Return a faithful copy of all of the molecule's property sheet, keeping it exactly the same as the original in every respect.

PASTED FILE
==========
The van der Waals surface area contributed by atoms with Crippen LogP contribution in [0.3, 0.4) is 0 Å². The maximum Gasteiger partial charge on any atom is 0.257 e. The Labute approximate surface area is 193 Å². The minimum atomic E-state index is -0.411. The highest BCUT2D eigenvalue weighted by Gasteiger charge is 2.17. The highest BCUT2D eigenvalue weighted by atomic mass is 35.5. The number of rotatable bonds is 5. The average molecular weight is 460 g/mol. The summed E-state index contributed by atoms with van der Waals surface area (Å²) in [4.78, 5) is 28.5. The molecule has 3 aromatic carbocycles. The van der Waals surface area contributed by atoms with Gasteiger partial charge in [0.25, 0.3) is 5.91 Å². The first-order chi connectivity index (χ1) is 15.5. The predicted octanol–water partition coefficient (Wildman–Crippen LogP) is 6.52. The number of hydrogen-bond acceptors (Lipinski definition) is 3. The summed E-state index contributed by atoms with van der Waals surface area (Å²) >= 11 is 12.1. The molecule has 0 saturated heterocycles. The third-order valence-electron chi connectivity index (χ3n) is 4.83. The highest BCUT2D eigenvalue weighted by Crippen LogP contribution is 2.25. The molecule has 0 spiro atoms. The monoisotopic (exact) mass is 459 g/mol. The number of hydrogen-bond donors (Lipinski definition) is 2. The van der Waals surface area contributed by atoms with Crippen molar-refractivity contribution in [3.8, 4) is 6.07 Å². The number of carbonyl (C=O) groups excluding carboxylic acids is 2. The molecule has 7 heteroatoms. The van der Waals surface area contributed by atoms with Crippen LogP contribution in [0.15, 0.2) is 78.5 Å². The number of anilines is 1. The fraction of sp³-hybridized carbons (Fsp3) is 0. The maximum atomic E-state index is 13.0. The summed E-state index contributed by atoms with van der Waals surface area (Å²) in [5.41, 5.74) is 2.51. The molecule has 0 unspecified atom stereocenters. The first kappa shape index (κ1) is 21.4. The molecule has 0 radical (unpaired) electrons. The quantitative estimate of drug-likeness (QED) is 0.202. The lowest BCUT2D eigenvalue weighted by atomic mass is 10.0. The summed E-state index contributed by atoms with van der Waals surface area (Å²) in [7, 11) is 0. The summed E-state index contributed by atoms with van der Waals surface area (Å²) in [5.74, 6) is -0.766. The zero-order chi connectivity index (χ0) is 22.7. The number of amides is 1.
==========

The van der Waals surface area contributed by atoms with Crippen LogP contribution in [0.3, 0.4) is 0 Å². The maximum Gasteiger partial charge on any atom is 0.257 e. The Labute approximate surface area is 193 Å². The minimum atomic E-state index is -0.411. The highest BCUT2D eigenvalue weighted by Gasteiger charge is 2.17. The highest BCUT2D eigenvalue weighted by atomic mass is 35.5. The number of rotatable bonds is 5. The average molecular weight is 460 g/mol. The summed E-state index contributed by atoms with van der Waals surface area (Å²) in [4.78, 5) is 28.5. The molecule has 3 aromatic carbocycles. The van der Waals surface area contributed by atoms with Gasteiger partial charge in [0.25, 0.3) is 5.91 Å². The first-order chi connectivity index (χ1) is 15.5. The predicted octanol–water partition coefficient (Wildman–Crippen LogP) is 6.52. The number of hydrogen-bond acceptors (Lipinski definition) is 3. The summed E-state index contributed by atoms with van der Waals surface area (Å²) >= 11 is 12.1. The molecule has 0 saturated heterocycles. The third-order valence-electron chi connectivity index (χ3n) is 4.83. The highest BCUT2D eigenvalue weighted by Crippen LogP contribution is 2.25. The molecule has 0 spiro atoms. The monoisotopic (exact) mass is 459 g/mol. The number of hydrogen-bond donors (Lipinski definition) is 2. The van der Waals surface area contributed by atoms with Crippen molar-refractivity contribution in [3.8, 4) is 6.07 Å². The number of carbonyl (C=O) groups excluding carboxylic acids is 2. The molecule has 7 heteroatoms. The van der Waals surface area contributed by atoms with Crippen LogP contribution in [0.15, 0.2) is 78.5 Å². The number of anilines is 1. The fraction of sp³-hybridized carbons (Fsp3) is 0. The maximum atomic E-state index is 13.0. The summed E-state index contributed by atoms with van der Waals surface area (Å²) in [5.41, 5.74) is 2.51. The molecule has 0 unspecified atom stereocenters. The first kappa shape index (κ1) is 21.4. The molecule has 0 radical (unpaired) electrons. The quantitative estimate of drug-likeness (QED) is 0.202. The lowest BCUT2D eigenvalue weighted by atomic mass is 10.0. The summed E-state index contributed by atoms with van der Waals surface area (Å²) in [7, 11) is 0. The summed E-state index contributed by atoms with van der Waals surface area (Å²) in [5.74, 6) is -0.766. The zero-order chi connectivity index (χ0) is 22.7. The number of amides is 1.